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'Nutcracker' comes to Waco Hall, rings in the holidays

Nov. 18, 2004


This weekend, the Waco Symphony and Ballet Austin will present The Nutcracker at 2 p.m. Sunday in Waco Hall. The event will start the symphony's holiday season.

"When smaller cities present The Nutcracker, most of the time [the ballet company] will use a tape recording of the music," the symphony's Executive Director Susan Taylor said. "We use a live orchestra. That makes this show special."

Courtesy photo
Popular Christmastime ballet, "The Nutcracker," will visit Waco Hall 2 p.m. Sunday. The ballet will feature live music from the Waco Symphony, whereas most small city performances use tape recordings of the music.
The orchestra began in 1962 and started performing The Nutcracker in 1987. There has been only one performance of the holiday show in recent years because the symphony has to work around the busy schedule of the ballet company, and the 2,200 seats in Waco Hall don't usually sell out, according to Taylor.

Tickets for the show range from $18 to $28, but Taylor said they will offer a special student discount. If a student arrives at the Waco Hall box office between noon and 2 p.m., he or she will be allowed to buy a seat in the upper balcony for only $10.

"We've probably performed The Nutcracker about 20 times," Stephen Heyde, Waco Symphony orchestra conductor, said.

Stephen Heyde has been the conductor of the Waco Symphony Orchestra since 1987. He began teaching at Baylor in 1984 and is the Mary Franks Thompson Professor of Orchestral Studies and conductor in residence.

Heyde has conducted orchestras in 27 states and made his European debut with the Krakow State Philharmonic. Conducting a ballet performance is not new to him, as he has worked with companies from Indiana, Fort Worth, Tulsa, Okla., and Oakland, Calif.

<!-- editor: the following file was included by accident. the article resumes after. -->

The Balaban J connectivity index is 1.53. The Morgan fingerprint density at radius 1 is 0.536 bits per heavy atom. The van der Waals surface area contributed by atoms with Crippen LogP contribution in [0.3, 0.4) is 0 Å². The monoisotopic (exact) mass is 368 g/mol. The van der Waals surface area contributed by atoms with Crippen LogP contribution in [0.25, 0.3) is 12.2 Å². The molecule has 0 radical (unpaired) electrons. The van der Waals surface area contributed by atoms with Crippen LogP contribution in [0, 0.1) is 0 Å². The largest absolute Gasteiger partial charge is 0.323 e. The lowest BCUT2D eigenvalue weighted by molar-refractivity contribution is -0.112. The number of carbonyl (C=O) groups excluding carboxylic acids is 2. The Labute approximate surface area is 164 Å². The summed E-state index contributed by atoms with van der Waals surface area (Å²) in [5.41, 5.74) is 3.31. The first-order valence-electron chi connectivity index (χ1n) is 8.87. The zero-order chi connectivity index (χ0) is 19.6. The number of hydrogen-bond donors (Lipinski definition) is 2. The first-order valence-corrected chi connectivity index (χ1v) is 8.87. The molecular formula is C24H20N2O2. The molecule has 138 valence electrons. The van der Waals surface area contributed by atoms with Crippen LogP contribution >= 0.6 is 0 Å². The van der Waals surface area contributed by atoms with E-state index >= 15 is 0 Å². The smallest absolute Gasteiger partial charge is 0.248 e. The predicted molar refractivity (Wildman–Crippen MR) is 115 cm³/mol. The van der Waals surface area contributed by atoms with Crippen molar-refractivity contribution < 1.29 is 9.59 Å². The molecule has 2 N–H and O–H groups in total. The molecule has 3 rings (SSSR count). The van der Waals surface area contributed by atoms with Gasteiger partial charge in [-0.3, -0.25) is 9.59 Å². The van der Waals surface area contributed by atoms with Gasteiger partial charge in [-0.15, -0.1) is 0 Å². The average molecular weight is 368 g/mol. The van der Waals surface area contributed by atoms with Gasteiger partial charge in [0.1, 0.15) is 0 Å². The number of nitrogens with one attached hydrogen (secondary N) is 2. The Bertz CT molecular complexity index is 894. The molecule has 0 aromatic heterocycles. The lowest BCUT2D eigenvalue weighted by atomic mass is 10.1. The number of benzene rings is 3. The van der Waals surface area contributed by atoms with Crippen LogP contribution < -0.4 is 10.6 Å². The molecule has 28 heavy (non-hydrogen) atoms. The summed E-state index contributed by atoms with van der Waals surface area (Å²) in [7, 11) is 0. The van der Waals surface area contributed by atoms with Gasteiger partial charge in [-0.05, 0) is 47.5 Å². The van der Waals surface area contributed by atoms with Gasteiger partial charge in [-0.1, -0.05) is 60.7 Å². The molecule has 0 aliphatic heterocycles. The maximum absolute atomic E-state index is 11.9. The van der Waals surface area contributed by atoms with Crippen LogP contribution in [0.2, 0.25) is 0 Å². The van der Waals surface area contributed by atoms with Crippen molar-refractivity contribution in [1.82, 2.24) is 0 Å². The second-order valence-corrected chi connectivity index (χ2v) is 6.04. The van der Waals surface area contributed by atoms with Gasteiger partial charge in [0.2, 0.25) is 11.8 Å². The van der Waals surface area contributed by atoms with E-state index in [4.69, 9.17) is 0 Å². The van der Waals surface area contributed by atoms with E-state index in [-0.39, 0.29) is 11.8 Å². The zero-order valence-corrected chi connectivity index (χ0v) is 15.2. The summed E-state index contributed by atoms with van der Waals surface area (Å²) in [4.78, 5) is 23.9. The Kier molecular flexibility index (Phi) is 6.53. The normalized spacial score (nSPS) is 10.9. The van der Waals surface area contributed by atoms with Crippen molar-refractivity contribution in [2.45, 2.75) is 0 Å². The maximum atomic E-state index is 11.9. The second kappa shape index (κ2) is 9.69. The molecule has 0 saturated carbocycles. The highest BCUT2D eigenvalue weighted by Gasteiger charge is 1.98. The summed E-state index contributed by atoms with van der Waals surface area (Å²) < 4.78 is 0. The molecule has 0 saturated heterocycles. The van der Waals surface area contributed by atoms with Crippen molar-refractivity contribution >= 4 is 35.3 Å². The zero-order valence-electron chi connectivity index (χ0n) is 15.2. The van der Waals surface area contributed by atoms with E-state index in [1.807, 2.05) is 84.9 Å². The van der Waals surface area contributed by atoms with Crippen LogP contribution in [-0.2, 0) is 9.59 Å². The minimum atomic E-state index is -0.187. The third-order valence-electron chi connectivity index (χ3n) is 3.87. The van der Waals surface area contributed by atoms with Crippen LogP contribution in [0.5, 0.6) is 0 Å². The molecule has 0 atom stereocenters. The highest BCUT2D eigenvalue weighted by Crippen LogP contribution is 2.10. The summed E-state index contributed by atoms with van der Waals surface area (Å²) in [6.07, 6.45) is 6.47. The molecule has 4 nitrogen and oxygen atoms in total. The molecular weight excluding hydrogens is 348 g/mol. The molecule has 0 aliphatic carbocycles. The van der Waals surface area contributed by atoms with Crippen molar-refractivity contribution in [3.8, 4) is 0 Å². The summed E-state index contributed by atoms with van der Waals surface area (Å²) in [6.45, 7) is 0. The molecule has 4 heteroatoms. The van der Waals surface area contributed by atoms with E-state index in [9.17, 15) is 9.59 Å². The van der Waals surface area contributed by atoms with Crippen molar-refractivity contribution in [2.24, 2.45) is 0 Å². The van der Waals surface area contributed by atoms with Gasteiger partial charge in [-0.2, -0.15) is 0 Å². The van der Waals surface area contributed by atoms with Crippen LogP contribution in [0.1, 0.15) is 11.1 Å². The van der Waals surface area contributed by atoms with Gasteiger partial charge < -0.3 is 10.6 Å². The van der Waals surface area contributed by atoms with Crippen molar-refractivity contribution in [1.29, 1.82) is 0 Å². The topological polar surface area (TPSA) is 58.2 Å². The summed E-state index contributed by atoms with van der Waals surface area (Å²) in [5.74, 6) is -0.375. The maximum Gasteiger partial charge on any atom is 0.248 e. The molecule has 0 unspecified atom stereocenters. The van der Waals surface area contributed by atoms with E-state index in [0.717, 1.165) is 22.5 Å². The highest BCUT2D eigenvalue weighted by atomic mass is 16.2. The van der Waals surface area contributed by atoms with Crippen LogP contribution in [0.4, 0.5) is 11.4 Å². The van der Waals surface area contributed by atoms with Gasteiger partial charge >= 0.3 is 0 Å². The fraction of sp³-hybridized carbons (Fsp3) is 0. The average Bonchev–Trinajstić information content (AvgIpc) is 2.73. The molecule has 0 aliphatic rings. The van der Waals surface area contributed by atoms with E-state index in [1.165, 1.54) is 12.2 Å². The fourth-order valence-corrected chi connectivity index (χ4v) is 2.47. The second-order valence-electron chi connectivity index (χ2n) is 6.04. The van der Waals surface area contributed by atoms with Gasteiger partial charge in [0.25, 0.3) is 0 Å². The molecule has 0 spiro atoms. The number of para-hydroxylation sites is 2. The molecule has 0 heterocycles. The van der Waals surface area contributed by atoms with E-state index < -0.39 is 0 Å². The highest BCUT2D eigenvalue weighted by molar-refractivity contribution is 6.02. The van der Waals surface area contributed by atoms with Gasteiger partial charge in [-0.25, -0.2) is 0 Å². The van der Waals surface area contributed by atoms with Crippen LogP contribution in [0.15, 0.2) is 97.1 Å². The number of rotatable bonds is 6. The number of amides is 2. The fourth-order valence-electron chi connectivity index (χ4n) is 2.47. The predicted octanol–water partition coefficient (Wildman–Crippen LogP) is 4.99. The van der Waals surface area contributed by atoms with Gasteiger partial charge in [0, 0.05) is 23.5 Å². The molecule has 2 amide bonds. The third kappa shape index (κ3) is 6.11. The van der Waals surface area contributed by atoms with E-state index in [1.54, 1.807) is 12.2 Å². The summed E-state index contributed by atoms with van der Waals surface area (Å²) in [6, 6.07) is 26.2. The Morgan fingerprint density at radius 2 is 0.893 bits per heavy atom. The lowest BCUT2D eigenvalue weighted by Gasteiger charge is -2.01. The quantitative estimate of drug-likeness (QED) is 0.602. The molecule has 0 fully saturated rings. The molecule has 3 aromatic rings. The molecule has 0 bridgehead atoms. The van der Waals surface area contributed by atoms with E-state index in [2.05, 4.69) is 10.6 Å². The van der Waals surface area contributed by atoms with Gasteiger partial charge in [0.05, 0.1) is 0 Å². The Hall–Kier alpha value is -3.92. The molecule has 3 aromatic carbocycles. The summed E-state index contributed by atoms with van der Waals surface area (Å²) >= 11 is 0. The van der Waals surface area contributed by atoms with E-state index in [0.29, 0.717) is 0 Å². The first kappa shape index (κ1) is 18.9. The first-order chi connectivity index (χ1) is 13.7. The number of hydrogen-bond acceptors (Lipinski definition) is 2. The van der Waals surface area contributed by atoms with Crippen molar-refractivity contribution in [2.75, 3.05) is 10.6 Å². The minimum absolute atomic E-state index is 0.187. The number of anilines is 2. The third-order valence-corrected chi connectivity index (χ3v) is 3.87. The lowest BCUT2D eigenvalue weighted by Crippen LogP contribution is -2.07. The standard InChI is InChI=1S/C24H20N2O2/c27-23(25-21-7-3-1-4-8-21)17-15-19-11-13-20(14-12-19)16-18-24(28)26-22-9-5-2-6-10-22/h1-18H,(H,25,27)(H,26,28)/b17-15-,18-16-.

This is Ballet Austin's 42nd year of performing The Nutcracker and their production of the world-famous ballet was the first in Texas.

"The Nutcracker continues to be a staple in many Central Texas families' holiday traditions," Cookie Ruiz, executive director of Ballet Austin, said in a press release. "This ballet gives families a time to enjoy the beauty of art while taking a break from the busy lives we all lead during the holiday season."

Along with the professional dancers performing the ballet, 150 Central Texas children also will be dancing. Leading roles will be performed by Sophia Gutierrez, Alexander McGowan, Margot Brown and Jim Stein.

After the Waco performance, the company will present The Nutcracker 11 more times at the Bass Concert Hall in Austin.

During these performances, certain big-name guest stars will take turns playing the part of Mother Ginger.

Stand-ins will include the mayor of Austin, Will Wynn; Dell Chief Executive Officer Kevin Rollins; musician Shawn Colvin; humorist Kinky Friedman; and The Apprentice contestant Amy Henry.

Ballet Austin began in 1956 as a volunteer organization under the name Austin Ballet Society. Since then, it has changed names and fallen under the care of Ballet Austin Artistic Director and internationally known choreographer Stephen Mills. Mills has created more than 40 pieces for companies all over the world.

Throughout the year, Ballet Austin presents five Austin productions and tours nationally, a huge contribution to its $4 million organization.